“We believe it’s the earliest known American-made four-cylinder gasoline-powered automobile in existence, and the fact that’s it’s an eight-cycle engine makes it that much more special,” says Vinton.
Weighing 1,150 pounds, the 5-horsepower car is coupled to a 2-speed transmission and is capable of about 6 mph.
Creator Walter Hay thought that his eight-cycle engine would provide two full revolutions for cooling and purifying the cylinders. On every fourth turn, a firing stroke would occur in each cylinder. Around each cylinder are air-cooled radiating fans; no water cooling is used. Hay also said that the car could run without oil.
But, “The Hay did not make it into production because a few short runs revealed the shortcomings of the eight-cycle concept,” says Vinton.
•1899 Hertel Runabout –– With components such as hand-forged suspension ironwork, this is one of three Hertels known to exist. This 19th-century pioneer, one of America’s earliest gasoline-powered cars, was manufactured by the Oakman Motor Vehicle Company in Greenfield, Massachusetts.
A stellar example of the transition from bicycles to automobiles, the car features front wheels mounted to bicycle forks. The car is steered with a tiller, and a lever controls the starter, forward gear, throttle and brakes.
The Hertel does not have belts, chains or gears. “Instead, the motor drives friction pulleys which rotate against the inner rims of the rear wheels, so this is the first American automobile to have the engine in the rear,” explains Vinton.
The 2-cylinder, 2-speed car weighs 500 pounds and can do 20 mph. The factory called it “free from odor” and “practically noiseless.” Price: $750.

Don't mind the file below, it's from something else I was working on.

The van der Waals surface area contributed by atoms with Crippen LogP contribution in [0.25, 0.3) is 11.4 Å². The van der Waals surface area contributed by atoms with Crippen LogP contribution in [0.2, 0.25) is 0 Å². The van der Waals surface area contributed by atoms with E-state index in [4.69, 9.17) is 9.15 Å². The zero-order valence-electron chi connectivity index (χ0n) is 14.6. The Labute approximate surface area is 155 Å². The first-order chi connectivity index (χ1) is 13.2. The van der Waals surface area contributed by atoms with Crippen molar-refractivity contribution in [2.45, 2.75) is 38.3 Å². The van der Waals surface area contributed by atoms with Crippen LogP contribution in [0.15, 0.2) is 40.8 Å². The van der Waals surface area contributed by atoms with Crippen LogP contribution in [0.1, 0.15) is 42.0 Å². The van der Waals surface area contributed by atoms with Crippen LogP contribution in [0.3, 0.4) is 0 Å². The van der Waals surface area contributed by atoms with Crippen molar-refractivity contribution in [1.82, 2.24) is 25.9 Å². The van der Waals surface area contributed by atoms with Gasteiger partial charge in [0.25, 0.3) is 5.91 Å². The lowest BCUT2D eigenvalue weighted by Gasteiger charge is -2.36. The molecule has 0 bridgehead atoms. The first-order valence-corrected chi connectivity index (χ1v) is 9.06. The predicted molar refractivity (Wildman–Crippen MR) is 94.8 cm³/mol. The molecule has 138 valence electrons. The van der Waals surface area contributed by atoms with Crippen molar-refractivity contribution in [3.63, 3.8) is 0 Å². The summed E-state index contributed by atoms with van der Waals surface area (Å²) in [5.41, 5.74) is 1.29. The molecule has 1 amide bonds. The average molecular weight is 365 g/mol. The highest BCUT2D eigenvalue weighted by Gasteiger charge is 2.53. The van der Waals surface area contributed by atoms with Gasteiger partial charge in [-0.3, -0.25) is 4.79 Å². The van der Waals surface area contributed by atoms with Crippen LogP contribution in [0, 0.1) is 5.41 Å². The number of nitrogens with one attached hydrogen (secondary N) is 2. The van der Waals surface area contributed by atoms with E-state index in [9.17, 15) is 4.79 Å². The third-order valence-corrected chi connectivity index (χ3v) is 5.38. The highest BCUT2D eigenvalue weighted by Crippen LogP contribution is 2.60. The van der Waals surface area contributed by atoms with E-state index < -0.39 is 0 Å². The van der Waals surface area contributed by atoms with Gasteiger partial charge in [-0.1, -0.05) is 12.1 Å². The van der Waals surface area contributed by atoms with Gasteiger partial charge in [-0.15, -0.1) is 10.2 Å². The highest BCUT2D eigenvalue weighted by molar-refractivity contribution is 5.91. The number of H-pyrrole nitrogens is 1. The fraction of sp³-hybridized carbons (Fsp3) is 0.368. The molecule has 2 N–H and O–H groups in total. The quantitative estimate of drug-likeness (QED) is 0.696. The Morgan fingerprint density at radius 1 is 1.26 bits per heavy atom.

Four-wheel independent suspension was also innovative, providing the Hertel, the manufacturer boasted, “an air of strength and durability.”
•1905 Model B 6-Passenger Touring Winton –– This is the only Model B known to exist. Its four-cylinder vertical engine produces about 25–30 horsepower; altogether it weighs 2,100 pounds.
Two years earlier, in 1903, Dr. Horatio Nelson, his mechanic Sewall Crocker and a dog named Bud had become the first to drive from San Francisco to Manhattan in a Winton. The arduous trek took 63 and a half days over roads that weren’t.
The Winton-patented air-pressure system controls the speed. When the car is started, the air intake and fuel are minimized to maintain idle; as the driver initiates throttle, a waste gate allows the intake valves to open for the additional power.
The car maker claimed the transmission was “unbreakable”; for servicing, the owner could access it through the foot board of the front seat. In turn, the engine could be easily worked on by opening the hood.
“‘Unbreakable’ it wasn’t, but the Winton was easier to repair than many other vehicles of the time,” Vinton says, “and because roads were poor where they existed, this car was particularly attractive.”
Base price was $2,500, which attracted only the moderately well off.
•1905 Sheldon –– Robert ‘Bobby’ Sheldon was taken with a young lady living in Skagway, but her rival suitor had a horse and a fancy carriage. Sheldon muttered, “I had to figure out a way to beat that (darn) horse.”
Sheldon, 22, had never seen an automobile before, but he was intent on having one, one way or the other, and winning the woman.